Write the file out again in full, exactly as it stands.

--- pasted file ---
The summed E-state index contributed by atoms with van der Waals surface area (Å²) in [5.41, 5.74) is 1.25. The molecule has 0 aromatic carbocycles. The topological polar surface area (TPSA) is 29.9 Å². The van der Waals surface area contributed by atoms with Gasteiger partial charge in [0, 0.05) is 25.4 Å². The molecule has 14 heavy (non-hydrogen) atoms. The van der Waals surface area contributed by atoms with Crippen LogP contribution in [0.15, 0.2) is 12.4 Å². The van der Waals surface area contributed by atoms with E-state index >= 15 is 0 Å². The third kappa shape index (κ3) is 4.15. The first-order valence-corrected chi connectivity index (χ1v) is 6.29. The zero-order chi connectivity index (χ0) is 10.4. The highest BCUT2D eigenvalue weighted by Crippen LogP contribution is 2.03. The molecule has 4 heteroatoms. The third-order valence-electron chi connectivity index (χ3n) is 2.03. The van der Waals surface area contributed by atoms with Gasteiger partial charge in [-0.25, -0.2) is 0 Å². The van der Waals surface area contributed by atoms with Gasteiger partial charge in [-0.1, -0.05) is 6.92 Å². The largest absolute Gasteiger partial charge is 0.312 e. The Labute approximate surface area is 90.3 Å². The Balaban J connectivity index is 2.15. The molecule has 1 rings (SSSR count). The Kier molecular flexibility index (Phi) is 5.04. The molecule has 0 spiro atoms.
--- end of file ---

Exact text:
The summed E-state index contributed by atoms with van der Waals surface area (Å²) in [5.41, 5.74) is 1.25. The molecule has 0 aromatic carbocycles. The topological polar surface area (TPSA) is 29.9 Å². The van der Waals surface area contributed by atoms with Gasteiger partial charge in [0, 0.05) is 25.4 Å². The molecule has 14 heavy (non-hydrogen) atoms. The van der Waals surface area contributed by atoms with Crippen LogP contribution in [0.15, 0.2) is 12.4 Å². The van der Waals surface area contributed by atoms with E-state index >= 15 is 0 Å². The third kappa shape index (κ3) is 4.15. The first-order valence-corrected chi connectivity index (χ1v) is 6.29. The zero-order chi connectivity index (χ0) is 10.4. The highest BCUT2D eigenvalue weighted by Crippen LogP contribution is 2.03. The molecule has 4 heteroatoms. The third-order valence-electron chi connectivity index (χ3n) is 2.03. The van der Waals surface area contributed by atoms with Gasteiger partial charge in [-0.25, -0.2) is 0 Å². The van der Waals surface area contributed by atoms with Gasteiger partial charge in [-0.1, -0.05) is 6.92 Å². The largest absolute Gasteiger partial charge is 0.312 e. The Labute approximate surface area is 90.3 Å². The Balaban J connectivity index is 2.15. The molecule has 1 rings (SSSR count). The Kier molecular flexibility index (Phi) is 5.04. The molecule has 0 spiro atoms.